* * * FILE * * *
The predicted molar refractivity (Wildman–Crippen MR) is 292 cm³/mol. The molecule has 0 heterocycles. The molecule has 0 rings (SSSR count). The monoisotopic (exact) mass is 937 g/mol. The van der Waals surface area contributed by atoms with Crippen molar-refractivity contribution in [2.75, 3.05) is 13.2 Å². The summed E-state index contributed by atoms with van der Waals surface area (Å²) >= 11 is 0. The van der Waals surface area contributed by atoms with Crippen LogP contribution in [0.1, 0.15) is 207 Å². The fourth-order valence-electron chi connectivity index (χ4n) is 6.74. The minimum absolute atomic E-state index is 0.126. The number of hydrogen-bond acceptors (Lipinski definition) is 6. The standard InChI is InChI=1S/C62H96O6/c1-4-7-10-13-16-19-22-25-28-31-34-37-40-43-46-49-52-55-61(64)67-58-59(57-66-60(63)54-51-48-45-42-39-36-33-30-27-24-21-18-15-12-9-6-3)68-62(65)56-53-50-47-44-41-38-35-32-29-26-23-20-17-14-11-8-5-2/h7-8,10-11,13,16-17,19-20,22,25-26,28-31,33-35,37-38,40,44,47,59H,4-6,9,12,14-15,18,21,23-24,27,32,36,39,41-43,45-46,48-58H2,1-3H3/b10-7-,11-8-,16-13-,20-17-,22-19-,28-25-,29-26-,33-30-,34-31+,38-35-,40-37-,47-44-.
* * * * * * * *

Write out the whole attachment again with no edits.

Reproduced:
The predicted molar refractivity (Wildman–Crippen MR) is 292 cm³/mol. The molecule has 0 heterocycles. The molecule has 0 rings (SSSR count). The monoisotopic (exact) mass is 937 g/mol. The van der Waals surface area contributed by atoms with Crippen molar-refractivity contribution in [2.75, 3.05) is 13.2 Å². The summed E-state index contributed by atoms with van der Waals surface area (Å²) >= 11 is 0. The van der Waals surface area contributed by atoms with Crippen LogP contribution in [0.1, 0.15) is 207 Å². The fourth-order valence-electron chi connectivity index (χ4n) is 6.74. The minimum absolute atomic E-state index is 0.126. The number of hydrogen-bond acceptors (Lipinski definition) is 6. The standard InChI is InChI=1S/C62H96O6/c1-4-7-10-13-16-19-22-25-28-31-34-37-40-43-46-49-52-55-61(64)67-58-59(57-66-60(63)54-51-48-45-42-39-36-33-30-27-24-21-18-15-12-9-6-3)68-62(65)56-53-50-47-44-41-38-35-32-29-26-23-20-17-14-11-8-5-2/h7-8,10-11,13,16-17,19-20,22,25-26,28-31,33-35,37-38,40,44,47,59H,4-6,9,12,14-15,18,21,23-24,27,32,36,39,41-43,45-46,48-58H2,1-3H3/b10-7-,11-8-,16-13-,20-17-,22-19-,28-25-,29-26-,33-30-,34-31+,38-35-,40-37-,47-44-.